A new president will take the reins of Santa Barbara City College in January.
Utpal K. Goswami, currently president of MCC-Longview in the Metropolitan Community College District in Kansas City, will replace Helen Benjamin, who came out of retirement six months ago fill in for Anthony E. Beebe, who retired earlier this year.
The Santa Barbara City College board of trustees chose Dr. Goswami over the other finalist for the job, Kenneth Lawson, who has two decades of experience working in community colleges.
Ultimately, it was Dr. Goswami and his more than 30 years of higher education experience that the selection committee chose.
“Dr. Goswami brings a depth of experience, and we are certain that he will move Santa Barbara City College forward,” said City College board of trustees President Robert K. Miller. “He is a proven leader with a commitment to students and their success. We are confident that he will build collaborative relationships on campus and in the community.”
Dr. Goswami holds a master’s degree in development economics from Boston University and both a master’s degree and a Ph.D. in economics from Southern Methodist University.
Dr. Goswami, who grew up in India in a town with no electricity, carried a slate and piece of chalk to school. He has said that for him to be a finalist for the City College president position shows how powerful education can be.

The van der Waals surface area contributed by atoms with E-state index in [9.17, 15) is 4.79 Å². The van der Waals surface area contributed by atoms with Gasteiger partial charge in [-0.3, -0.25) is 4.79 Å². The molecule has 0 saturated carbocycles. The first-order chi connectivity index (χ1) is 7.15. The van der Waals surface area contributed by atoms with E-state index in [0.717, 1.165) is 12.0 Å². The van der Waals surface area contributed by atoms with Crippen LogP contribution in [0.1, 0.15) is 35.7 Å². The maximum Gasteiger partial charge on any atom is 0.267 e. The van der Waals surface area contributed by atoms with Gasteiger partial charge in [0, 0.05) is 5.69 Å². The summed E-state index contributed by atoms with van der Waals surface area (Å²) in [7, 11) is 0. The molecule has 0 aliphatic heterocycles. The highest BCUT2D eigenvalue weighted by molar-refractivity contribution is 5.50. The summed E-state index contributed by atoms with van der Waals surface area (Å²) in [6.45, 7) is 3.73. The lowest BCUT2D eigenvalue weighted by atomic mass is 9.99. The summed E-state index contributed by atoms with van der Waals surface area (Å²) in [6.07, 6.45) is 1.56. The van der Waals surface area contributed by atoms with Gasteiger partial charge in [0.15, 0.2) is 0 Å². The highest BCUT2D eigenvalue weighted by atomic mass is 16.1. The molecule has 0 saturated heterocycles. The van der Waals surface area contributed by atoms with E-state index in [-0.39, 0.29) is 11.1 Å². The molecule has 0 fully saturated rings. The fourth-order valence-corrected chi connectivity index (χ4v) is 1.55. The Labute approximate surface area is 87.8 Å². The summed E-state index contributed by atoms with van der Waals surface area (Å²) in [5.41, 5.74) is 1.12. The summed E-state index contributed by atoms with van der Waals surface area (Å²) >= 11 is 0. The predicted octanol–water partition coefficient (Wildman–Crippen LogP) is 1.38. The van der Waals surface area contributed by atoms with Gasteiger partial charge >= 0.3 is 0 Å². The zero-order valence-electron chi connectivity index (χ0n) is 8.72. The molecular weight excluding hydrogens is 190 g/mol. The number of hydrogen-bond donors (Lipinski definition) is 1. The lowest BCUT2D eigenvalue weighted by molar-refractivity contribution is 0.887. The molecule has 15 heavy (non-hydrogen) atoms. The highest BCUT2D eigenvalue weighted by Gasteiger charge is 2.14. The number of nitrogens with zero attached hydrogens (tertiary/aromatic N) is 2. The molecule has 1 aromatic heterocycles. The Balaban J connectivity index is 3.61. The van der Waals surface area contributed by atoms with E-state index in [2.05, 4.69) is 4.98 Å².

Dr. Goswami hopes to create change on campus by building trust and earning respect.
“One of the things that I’ll suggest, we have a robust governance structure, but it should also give us the luxury of having think-tank type of conversations. A college setting is where you try and solve and anticipate future issues and have those conversations — not knowing if they will lead us anywhere but that it helps develop a sense of partnership,” Dr. Goswami said Thursday during a forum for the finalists.
“Even though there are lots of different ideas, you have more in common than you think.”
Dr. Goswami’s employment is subject to contract negotiations. His contract will come before the City College board at their regular meeting on Nov. 14.